Between the Lines

The War of Wars

I have lost the battle with my garden, the only war I care about these days.  The Drought (yes, I mean to capitalize it, to personify it as if it were an angry god) has scorched the yard, and there is no such thing as victory in the face of such an enemy—only the hope of a standoff.  Much territory has had to be abandoned: I have retreated from the southeast orchard, where only the apple tree stands triumphantly among what was once a field of “drought-resistant” wildflowers.  Indeed, that old tree is so heavy with fruit that its limbs fall straight to the ground, yet this is no victory of mine: Those gnarled roots were sunk deep in the earth long before I took possession of this property—or, rather, this property took possession of me.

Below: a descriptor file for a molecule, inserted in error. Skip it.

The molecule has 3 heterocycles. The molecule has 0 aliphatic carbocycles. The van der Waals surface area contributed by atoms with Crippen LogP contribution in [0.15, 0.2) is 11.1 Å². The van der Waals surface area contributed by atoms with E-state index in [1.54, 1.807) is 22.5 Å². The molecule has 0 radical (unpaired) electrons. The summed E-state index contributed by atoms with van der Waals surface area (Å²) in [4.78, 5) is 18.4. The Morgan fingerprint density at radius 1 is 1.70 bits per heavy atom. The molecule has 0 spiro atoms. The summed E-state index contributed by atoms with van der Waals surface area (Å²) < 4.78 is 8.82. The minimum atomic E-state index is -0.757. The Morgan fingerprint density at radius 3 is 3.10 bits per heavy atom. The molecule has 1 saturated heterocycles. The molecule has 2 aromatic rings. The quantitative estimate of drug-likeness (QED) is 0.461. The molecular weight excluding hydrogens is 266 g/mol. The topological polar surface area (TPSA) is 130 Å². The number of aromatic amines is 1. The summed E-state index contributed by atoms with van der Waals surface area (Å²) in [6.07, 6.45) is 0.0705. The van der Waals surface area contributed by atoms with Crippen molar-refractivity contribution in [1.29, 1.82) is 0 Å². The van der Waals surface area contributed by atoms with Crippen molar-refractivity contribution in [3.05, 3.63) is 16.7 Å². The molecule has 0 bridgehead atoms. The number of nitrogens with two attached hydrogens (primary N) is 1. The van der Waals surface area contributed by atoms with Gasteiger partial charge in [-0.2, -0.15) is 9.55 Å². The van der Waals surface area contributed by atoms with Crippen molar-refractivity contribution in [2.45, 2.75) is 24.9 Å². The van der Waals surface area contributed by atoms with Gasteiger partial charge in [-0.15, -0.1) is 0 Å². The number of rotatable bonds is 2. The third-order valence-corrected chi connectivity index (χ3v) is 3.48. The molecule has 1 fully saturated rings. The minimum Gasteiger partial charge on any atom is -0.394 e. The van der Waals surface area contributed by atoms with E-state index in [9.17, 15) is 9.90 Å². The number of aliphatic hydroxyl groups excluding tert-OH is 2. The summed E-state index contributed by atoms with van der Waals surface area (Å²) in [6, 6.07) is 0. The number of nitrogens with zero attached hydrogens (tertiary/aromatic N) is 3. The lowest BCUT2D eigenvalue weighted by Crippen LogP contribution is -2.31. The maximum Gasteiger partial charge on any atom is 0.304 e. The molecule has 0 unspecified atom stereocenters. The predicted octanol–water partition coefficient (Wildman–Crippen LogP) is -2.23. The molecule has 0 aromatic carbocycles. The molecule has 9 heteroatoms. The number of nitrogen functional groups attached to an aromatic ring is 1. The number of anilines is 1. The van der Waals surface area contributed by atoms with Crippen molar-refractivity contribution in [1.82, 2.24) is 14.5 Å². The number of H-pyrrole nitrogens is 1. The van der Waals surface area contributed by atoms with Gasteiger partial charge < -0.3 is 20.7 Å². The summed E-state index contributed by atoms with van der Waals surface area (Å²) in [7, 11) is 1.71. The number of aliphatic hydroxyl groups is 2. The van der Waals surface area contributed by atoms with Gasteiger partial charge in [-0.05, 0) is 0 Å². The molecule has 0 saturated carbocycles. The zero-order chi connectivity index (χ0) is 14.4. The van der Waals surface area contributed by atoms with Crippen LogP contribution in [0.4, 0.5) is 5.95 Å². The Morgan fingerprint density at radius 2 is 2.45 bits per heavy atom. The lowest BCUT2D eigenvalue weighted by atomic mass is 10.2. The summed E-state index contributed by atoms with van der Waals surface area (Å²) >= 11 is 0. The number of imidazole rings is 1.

Sitting in the shade of the redwood grove, I watch the wasps chase the little reddish-brown butterflies—or are they moths?—while a dragonfly perched atop the highest branch of a pear tree looks on with equanimity, serenely sunning itself and making the most of its principled noninterventionism.  Hummingbirds compete with outsized bumblebees for the savory sap of the salvia—a giant bush of the bicolored red-and-white variety with plenty of room for all.  Yet still they jostle and fight for preeminence, buzzing insults carried on the wind.

Here is the perfect setting to review the morning’s headlines: As vultures circle...

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